Fun_People Archive
8 Jun
DBOTW (You'll see...)

Date: Wed,  8 Jun 94 12:49:27 PDT
To: Fun_People
Subject: DBOTW (You'll see...)

Forwarded-by: lanih@info.Berkeley.EDU (J. Lani Herrmann)
Forwarded-by: (Jennifer L Michael)
From: (Dave Barry)
    What is your "Science IQ"? To find out, take this 
 multiple-choice quiz: 
 	1. Tides are caused by:
 	(a) Gravity leaking out of the moon.
 	(b) Clams burping in unison.
 	(c) Sen. Howell Heflin.
 	2. What is magnetism?
 	(a) Invisible rays that shoot out of a compass.
 	(b) The force that causes dogs to bark when you ring the
 	(c) The molecular attraction that forms between
 		refrigerators and little ceramic vegetables.
 	3. The Earth rotates:
 	(a) Around the cosine.
 	(b) At night.
 	(c) In a direction away from Cleveland.
    ANSWERS: The correct scientific answer to all three
 questions is: "d. No Opinion."
    If you did poorly on this quiz, do not feel bad: When it
 comes to scientific knowledge, a great many Americans are every
 bit as stupid as you are. This was the conclusion of a recent
 nationwide survey reported in The New York Times (motto: "All The
 News Blah Blah Blah"), which showed that Americans had the same
 basic level of scientific literacy as road salt.
    This does not surprise me. I constantly see evidence that
 Americans do not understand basic scientific principles. For
 example, the great mathematician and dead person Sir Isaac Newton
 (who also invented gravity) proved in 1583 that, no matter how
 hard you push, you cannot fit an object into an airplane overhead
 storage compartment if the object is way bigger than the
 compartment. Americans still do not understand this. I am writing
 these words on a flight from Miami to San Francisco, a flight that
 I frankly thought was never going to leave the gate because the
 aisle seemed to be permanently blocked by a man and a woman who --
 after taking approximately 15 minutes to figure out that row 19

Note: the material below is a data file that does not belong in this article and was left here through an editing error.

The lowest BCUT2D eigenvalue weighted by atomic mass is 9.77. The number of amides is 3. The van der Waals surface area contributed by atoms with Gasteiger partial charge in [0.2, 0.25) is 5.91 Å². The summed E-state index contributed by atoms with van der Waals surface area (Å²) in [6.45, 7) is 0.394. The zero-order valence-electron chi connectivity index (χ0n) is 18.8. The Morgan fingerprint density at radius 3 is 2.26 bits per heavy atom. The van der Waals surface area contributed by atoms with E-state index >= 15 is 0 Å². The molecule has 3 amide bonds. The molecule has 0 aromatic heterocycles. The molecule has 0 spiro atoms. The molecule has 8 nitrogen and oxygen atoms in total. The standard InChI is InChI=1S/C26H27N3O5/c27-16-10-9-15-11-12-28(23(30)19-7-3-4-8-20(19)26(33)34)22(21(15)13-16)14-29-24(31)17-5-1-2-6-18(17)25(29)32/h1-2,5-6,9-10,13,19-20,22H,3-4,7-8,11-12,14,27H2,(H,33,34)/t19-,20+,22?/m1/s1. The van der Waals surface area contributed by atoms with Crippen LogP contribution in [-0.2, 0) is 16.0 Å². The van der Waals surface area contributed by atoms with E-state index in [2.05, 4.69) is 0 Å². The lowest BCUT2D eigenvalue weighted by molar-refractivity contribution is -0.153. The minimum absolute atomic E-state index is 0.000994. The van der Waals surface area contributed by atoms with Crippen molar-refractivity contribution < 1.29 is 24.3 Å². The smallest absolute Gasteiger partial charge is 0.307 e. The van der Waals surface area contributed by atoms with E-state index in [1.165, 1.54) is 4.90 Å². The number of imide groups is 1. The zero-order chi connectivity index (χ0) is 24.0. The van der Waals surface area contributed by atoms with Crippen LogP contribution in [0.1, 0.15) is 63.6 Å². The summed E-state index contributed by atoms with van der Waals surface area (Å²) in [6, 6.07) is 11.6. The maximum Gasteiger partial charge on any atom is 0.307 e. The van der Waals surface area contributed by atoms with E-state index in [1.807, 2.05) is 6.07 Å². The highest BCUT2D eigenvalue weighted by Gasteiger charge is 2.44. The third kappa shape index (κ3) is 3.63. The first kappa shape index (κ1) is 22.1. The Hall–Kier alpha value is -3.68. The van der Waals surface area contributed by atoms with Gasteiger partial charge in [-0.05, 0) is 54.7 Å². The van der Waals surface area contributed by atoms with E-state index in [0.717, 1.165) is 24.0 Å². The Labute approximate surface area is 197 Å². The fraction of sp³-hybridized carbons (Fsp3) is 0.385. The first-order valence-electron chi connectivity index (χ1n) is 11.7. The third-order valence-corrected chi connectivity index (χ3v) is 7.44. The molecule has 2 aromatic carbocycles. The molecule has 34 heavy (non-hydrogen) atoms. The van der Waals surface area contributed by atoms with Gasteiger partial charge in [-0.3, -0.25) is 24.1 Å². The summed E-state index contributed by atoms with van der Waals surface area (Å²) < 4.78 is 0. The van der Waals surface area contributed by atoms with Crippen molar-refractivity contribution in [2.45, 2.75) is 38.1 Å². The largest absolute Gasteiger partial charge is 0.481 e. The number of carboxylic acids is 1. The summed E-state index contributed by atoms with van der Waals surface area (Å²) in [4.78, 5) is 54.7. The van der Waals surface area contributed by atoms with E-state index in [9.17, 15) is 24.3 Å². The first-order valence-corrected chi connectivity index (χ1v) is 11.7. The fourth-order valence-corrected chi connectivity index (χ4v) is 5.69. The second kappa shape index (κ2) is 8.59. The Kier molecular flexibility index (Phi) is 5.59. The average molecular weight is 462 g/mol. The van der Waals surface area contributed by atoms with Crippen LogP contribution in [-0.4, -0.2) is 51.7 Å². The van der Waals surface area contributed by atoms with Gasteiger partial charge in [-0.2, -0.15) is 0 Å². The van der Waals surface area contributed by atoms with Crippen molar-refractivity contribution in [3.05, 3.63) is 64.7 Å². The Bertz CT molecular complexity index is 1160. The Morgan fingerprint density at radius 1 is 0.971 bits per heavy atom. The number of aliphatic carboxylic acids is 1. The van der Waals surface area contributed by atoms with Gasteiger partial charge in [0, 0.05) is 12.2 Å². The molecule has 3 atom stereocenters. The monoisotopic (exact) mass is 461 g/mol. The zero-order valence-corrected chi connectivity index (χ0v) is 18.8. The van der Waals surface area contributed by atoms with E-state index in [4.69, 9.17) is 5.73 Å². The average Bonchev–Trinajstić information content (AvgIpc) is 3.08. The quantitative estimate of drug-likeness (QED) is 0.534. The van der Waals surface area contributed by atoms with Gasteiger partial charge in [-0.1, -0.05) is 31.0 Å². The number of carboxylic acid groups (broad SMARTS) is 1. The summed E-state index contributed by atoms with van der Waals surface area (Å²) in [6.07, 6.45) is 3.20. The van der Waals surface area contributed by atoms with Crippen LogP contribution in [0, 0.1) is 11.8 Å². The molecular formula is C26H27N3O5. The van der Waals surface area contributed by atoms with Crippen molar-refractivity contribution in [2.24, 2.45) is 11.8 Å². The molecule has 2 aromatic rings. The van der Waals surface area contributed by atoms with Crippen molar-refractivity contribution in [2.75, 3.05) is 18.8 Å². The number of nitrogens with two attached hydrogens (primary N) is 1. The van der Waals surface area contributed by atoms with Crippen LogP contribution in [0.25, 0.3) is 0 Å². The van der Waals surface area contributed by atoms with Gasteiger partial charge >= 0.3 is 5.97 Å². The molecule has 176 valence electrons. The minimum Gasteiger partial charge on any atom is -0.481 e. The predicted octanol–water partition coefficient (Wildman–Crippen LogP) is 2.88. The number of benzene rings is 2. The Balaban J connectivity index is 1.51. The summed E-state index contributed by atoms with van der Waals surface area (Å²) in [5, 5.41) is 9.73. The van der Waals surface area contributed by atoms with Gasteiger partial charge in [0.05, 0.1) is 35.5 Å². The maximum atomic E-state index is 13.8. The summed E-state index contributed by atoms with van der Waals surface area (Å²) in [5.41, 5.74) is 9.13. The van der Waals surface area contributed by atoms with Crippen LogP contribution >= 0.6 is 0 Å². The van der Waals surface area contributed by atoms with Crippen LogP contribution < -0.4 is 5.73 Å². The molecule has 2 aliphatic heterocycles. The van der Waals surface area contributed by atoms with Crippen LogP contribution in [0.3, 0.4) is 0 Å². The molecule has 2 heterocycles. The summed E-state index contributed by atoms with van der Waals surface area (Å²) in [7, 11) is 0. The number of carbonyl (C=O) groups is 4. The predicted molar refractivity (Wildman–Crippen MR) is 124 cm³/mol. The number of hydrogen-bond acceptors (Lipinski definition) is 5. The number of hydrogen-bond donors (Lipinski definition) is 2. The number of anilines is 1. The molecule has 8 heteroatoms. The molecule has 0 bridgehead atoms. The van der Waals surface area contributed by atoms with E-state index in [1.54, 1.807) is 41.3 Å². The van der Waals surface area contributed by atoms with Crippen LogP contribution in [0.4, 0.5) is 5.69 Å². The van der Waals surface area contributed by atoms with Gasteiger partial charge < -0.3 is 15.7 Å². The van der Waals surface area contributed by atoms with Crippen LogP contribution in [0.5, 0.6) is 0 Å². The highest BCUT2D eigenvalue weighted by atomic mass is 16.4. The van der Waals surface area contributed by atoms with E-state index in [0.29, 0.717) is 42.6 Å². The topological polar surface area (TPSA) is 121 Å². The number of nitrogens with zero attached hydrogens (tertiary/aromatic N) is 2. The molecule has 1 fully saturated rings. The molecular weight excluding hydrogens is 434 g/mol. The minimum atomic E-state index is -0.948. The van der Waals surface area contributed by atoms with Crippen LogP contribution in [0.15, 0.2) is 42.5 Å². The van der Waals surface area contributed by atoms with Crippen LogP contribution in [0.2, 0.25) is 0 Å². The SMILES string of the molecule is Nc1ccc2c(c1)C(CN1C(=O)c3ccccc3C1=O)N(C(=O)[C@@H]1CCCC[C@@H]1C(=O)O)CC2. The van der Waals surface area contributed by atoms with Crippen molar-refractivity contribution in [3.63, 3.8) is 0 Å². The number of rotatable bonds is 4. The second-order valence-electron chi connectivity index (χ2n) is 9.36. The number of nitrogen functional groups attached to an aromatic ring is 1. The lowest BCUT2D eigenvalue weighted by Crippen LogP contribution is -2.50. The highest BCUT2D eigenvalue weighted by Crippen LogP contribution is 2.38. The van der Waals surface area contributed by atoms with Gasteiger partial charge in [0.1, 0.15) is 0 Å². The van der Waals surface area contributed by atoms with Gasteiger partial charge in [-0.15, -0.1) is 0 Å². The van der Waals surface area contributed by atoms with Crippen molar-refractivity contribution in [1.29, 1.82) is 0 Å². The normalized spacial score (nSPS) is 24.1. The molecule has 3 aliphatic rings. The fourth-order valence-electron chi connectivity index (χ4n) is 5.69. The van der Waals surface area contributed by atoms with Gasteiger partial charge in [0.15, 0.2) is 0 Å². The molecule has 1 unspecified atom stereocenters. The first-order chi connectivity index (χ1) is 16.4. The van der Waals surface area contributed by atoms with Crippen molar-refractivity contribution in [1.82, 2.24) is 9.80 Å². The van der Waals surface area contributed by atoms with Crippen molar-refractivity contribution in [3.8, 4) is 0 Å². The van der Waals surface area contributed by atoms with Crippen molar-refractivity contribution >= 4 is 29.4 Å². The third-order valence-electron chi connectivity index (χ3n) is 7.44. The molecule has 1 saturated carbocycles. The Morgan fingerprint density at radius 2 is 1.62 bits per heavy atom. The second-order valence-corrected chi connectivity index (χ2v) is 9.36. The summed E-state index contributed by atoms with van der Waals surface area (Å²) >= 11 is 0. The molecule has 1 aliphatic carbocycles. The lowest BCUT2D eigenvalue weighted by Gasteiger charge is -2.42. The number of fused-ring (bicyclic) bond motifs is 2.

was the one between row 18 and row 20 -- attempted to stow a
 wicker basket that, to judge from its size and weight, contained
 an elk. I can personally vouch for the weight, because at one
 point in their struggle the couple (this is true) dropped the
 basket on my head, after which they glared at me. I think they
 thought I was trying to harm their elk.
    These Americans would definitely benefit from better
 science training, similar to what I received in Mrs. West's
 eighth-grade science class at Harold C. Crittenden Junior High
 School in Armonk, N.Y. I vividly remember Mrs. West standing at
 the blackboard, drawing a diagram to illustrate the electron,
 which is a tiny particle of electricity found in extension cords,
 while the entire class stared with rapt attention at Tom Parker,
 who was listening to a concealed earphone attached to a transistor
 radio tuned to a critical World Series game between the Yankees
 and the Pirates. Mrs. West, diagraming away, would tell us an
 important fact about electrons, such as that they mate for life,
 and Tom would signal that, say, Bobby Richardson had singled, and
 the classroom would erupt with muffled cheers, and Mrs. West would
 turn around, startled, thinking, whoa, these young people are INTO
    Tragically, many Americans did not receive this caliber of
 science training, which is why they did so poorly in the survey.
 According to the Times story, one of the questions that most
 people answered incorrectly was:
    "Which of these is the nearest living relative of the
 dinosaur, Tyrannosaurus rex? (a) A chicken; (b) A crocodile; (c) A
 lizard; (d) An elephant."
 The correct answer, of course, is: Sen. Howell Heflin.
 No, seriously, the correct answer, according to The New
 York Times, is: A chicken. I'm serious. Your immediate reaction to
 this is: "Wait a minute. The giant, fearsome creature that ate a
 car AND a lawyer in 'Jurassic Park' is related to a CHICKEN?',
    Yes. By studying the bones of dinosaurs that, fortunately,
 died in a standing position at the American Museum of Natural
 History, scientists have been able to determine that Tyrannosaurus
 rex used to stride through the prehistoric jungle, its massive
 weight causing the Earth to tremble with each step, until it
 located its prey; and then, with a horrifying roar audible for
 miles ("COCK-A-DOODLE-DOOOO"), it would lunge downward and
 administer the awesome Peck of Death to a kernel of prehistoric
 corn weighing upwards of 3,000 pounds.
    But the point is that we need to improve our scientific
 literacy, and the place to start is with our young people. I think
 we should have a program wherein our top scientific minds go into
 the public schools and lecture to the students, and if the
 students fool around, our top scientific minds should whack them
 on the head with slide rules.
    Speaking of which, I want to stress that my mental
 faculties were in no way affected by the elk-basket blow to my
 head head head head head hey look there are BIG spiders on the
 airplane wing.

[=] © 1994 Peter Langston []